« Last Edit: June 06, 2020, 05:47:21 AM by Mirror Image »
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Offline Roasted Swan

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Re: Ottorino Respighi(1879-1936)
« Reply #167 on: June 06, 2020, 06:04:15 AM »
Now that this thread suddenly popped-up in my timeline, after quite some time, I realized one of the reasons it made me play some Respighi again (also after quite a long time). It being, that I consider many of his lesser-known compositions very special and inspiring, often even more so than his well-known oeuvre. Not that there's anything wrong with his war-horses, the Roman trilogy (I even listened to the Feste Romane with gusto again, nothing wrong even there), but I realized that some of my favourites are hardly known. Respighi really is a kaleidoscopic composer of widely different styles, often at almost the same time, and almost always mastering them 'at the spot'.

Let me mention some of my favourite pieces - I'm sure all of you will want to add other choices of your own:

1908   Chaconne for violin, organ and strings (after Vitali, but really an original composition)
1920   Quattro liriche, for voice and instrument (or ensemble, as arranged by Adriano)
1922   La primavera, for choir, voice and orchestra
1924   Belfagor Overture
1924   Quartetto dorico, string quartet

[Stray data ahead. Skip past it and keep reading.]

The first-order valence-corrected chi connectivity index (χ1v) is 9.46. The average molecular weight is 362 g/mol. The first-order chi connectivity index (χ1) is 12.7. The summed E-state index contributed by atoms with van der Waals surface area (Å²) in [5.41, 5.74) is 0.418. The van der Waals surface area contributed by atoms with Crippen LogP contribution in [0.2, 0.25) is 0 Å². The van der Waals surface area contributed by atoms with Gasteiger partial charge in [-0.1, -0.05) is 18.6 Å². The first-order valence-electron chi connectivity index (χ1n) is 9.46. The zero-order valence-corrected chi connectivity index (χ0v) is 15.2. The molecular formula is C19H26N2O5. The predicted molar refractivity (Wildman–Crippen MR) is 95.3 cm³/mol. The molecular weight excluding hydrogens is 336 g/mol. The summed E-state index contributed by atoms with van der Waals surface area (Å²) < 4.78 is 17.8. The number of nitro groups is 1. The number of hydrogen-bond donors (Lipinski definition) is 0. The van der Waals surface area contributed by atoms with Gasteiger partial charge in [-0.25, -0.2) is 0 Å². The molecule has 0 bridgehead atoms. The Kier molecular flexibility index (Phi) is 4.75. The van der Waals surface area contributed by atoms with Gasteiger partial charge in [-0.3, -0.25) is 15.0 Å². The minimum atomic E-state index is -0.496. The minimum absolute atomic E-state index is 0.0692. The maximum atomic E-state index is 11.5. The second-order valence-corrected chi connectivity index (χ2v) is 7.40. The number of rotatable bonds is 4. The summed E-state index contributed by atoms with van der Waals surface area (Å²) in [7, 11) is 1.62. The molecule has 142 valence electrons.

1930   Lauda per la natività del Signore, for choir, voice and orchestra
1930   Suite della tabacchiera, for wind instruments and piano four hands
1930   Metamorphoseon modi XII, for large orchestra
1931   Maria egiziaca, opera (sort of)
1933   Concerto a cinque, for oboe, trumpet, violin, double bass, piano and string orchestra

In complete agreement with all you write.  Don't know the Suite della tabacchiera though.  I enjoy Respighi's orchestrations too - the great Bach C minor Passacaglia & Fugue blows me away every time.  When I was a student we did a summer trip to Lucca to play for a music festival and did Respighi's arrangement for full orchestra of Monteverdi's Orfeo - widely OTT but I loved it.  The Concerto a cinque is an absolute gem.  I like this version (and indeed the entire disc);


Offline Christo

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Re: Ottorino Respighi(1879-1936)
« Reply #168 on: June 06, 2020, 06:35:49 AM »